It’s easy to forget just how good Hiroki Kuroda was in 2013. From April 3rd until August 12th, Kuroda was not only the Yankees’ best pitcher, he was a legitimate contender for the Cy Young award with a 2.33 ERA over his first 154.2 innings. Over his last 8 starts, Kuroda looked like he ran out of juice. The 38 year old pitcher owned a 6.56 ERA over those 46.2 innings, yet his strikeout rates continued to accumulate. Kuroda finished the 2013 season with a 3.31 ERA, but it’s not easy to convince Yankee fans that he’ll be capable of replicating that in 2014. His demise this August and September was similar to his late-season regression in 2012, and now we’re left wondering if Kuroda is too old to throw 200 major league innings.
To get to the bottom of Kuroda’s drop off, we should look to his walk rates. In his first 25 starts of the season, Kuroda walked just 29 batters, yet in his final 8 games, he walked 14. Command was an obvious issue for the right-hander, but why? The PITCHf/x data shows that Kuroda’s issues were not velocity related, as he gained anywhere from .5 to 1 mph on his velocity by the end of the year. The biggest difference for Kuroda was his pitch movement, which significantly decline in his final 8 starts. While he averaged about 8.5 inches of movement into right-handed hitters and 6 inches of vertical rise on his sinker at the beginning of the season, that movement dropped to 7 inches horizontally and 2 inches vertically in his last 8 starts. His slider also lost 4 inches of vertical movement, and his splitter an inch and a half of horizontal movement.
While this could be age related regression, it’s very unlikely that he’d suddenly lose the feel for pitching in the matter of a game. More than likely, Kuroda is dealing with some sort of injury in mid-August. Kuroda did have some hip soreness in the beginning of July, which could have affected the pitch movement.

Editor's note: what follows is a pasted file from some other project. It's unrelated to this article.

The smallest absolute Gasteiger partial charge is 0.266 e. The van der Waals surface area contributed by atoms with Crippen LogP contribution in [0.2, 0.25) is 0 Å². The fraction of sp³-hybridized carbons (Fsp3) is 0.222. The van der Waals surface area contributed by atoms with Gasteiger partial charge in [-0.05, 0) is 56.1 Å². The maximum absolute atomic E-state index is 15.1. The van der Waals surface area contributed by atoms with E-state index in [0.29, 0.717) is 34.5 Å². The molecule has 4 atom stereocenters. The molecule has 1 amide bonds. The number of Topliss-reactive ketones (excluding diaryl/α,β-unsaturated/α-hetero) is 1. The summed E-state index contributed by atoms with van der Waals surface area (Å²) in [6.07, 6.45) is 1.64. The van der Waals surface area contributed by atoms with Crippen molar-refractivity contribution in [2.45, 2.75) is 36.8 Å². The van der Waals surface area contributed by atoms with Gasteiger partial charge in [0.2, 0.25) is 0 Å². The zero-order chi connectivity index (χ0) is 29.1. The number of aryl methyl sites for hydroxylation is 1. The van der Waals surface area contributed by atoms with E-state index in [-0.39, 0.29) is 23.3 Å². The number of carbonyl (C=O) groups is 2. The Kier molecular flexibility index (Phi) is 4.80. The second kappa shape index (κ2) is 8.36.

There are few signs of mechanical issues with Kuroda in September, in fact, in this particular pitch he has a more balanced stance. Between his hip rotation and arm slot, Kuroda looks exactly the same, which makes it difficult to pinpoint what happened to his movement.
With different movement, Kuroda struggled to command his pitches. According to Alec Dopp’s piece at BaseballAnalytics.org, PITCHf/x data also shows that the frequency of pitches moved down and in towards the right-handed batters box at the end of the season. With decreased vertical movement on his pitches already, this is a sign that Kuroda wasn’t finishing his pitches and under-rotating during his delivery. Considering the injury in July was to his lead hip (left), it’s very possible that this injury contributed to his lack of rotation at the end of the year. This could also be why there was less momentum and thus better balance in the later half of the GIF above.
If this is indeed the problem, simply a sore hip, and assuming we’re not talking about labral tears, there’s little reason to think that Kuroda won’t recover in 2014. Yet such declines in movement are major red flags for both elbow and wrist injuries. In the chance that Kuroda has damaged a ligament in his arm, the right-hander could be in major trouble for 2014. Fortunately, the Yankees had the opportunity to give Kuroda a physical before re-signing him this offseason, so odds are that the injury isn’t this severe.
As we continue this projection series, I’ve strived to be realistic with my numbers. For Kuroda, I expect him to pitch to about a 3.50 ERA with a 3.60 FIP, but I doubt he’ll reach 200.0 innings. While this could be considered an optimistic projection based on how he finished 2013, I feel confident in the decline of his pitch movement being injury based, and my money is on it simply being a sore hip. In that case, Kuroda is fully capable of being the ace-type pitcher he was in the first 25 starts of 2013.